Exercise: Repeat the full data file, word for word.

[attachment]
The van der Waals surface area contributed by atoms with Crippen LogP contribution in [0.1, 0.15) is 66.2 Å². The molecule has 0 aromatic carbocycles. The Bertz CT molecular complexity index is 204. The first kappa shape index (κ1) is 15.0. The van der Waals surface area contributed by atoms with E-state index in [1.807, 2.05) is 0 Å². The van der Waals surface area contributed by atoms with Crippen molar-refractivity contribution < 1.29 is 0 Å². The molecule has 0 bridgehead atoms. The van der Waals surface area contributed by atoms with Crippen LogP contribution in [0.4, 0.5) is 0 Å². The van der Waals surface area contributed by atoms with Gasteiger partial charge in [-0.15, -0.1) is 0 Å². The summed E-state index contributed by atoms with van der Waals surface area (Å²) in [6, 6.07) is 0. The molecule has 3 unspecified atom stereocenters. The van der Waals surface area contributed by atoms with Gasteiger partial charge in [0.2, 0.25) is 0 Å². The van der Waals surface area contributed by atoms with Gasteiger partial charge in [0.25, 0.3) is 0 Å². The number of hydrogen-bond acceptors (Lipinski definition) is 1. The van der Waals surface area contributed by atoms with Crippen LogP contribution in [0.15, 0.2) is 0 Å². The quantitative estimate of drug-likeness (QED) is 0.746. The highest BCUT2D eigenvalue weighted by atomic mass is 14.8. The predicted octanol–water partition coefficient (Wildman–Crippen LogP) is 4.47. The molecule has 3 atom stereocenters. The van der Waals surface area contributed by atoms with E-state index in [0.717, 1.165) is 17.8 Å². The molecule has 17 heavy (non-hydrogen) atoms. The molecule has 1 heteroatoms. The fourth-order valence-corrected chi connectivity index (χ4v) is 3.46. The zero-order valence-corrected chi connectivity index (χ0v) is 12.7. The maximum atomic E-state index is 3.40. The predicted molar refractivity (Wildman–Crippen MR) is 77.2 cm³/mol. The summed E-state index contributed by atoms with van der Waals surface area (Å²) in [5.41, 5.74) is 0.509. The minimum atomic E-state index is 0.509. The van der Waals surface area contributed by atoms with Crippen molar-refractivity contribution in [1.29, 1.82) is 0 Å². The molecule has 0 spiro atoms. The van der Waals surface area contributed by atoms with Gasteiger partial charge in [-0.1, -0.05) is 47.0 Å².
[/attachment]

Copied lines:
The van der Waals surface area contributed by atoms with Crippen LogP contribution in [0.1, 0.15) is 66.2 Å². The molecule has 0 aromatic carbocycles. The Bertz CT molecular complexity index is 204. The first kappa shape index (κ1) is 15.0. The van der Waals surface area contributed by atoms with E-state index in [1.807, 2.05) is 0 Å². The van der Waals surface area contributed by atoms with Crippen molar-refractivity contribution < 1.29 is 0 Å². The molecule has 0 bridgehead atoms. The van der Waals surface area contributed by atoms with Crippen LogP contribution in [0.4, 0.5) is 0 Å². The van der Waals surface area contributed by atoms with Gasteiger partial charge in [-0.15, -0.1) is 0 Å². The summed E-state index contributed by atoms with van der Waals surface area (Å²) in [6, 6.07) is 0. The molecule has 3 unspecified atom stereocenters. The van der Waals surface area contributed by atoms with Gasteiger partial charge in [0.2, 0.25) is 0 Å². The van der Waals surface area contributed by atoms with Gasteiger partial charge in [0.25, 0.3) is 0 Å². The number of hydrogen-bond acceptors (Lipinski definition) is 1. The van der Waals surface area contributed by atoms with Crippen LogP contribution in [0.15, 0.2) is 0 Å². The quantitative estimate of drug-likeness (QED) is 0.746. The highest BCUT2D eigenvalue weighted by atomic mass is 14.8. The predicted octanol–water partition coefficient (Wildman–Crippen LogP) is 4.47. The molecule has 3 atom stereocenters. The van der Waals surface area contributed by atoms with E-state index in [0.717, 1.165) is 17.8 Å². The molecule has 17 heavy (non-hydrogen) atoms. The molecule has 1 heteroatoms. The fourth-order valence-corrected chi connectivity index (χ4v) is 3.46. The zero-order valence-corrected chi connectivity index (χ0v) is 12.7. The maximum atomic E-state index is 3.40. The predicted molar refractivity (Wildman–Crippen MR) is 77.2 cm³/mol. The summed E-state index contributed by atoms with van der Waals surface area (Å²) in [5.41, 5.74) is 0.509. The minimum atomic E-state index is 0.509. The van der Waals surface area contributed by atoms with Crippen molar-refractivity contribution in [1.29, 1.82) is 0 Å². The molecule has 0 spiro atoms. The van der Waals surface area contributed by atoms with Gasteiger partial charge in [-0.1, -0.05) is 47.0 Å².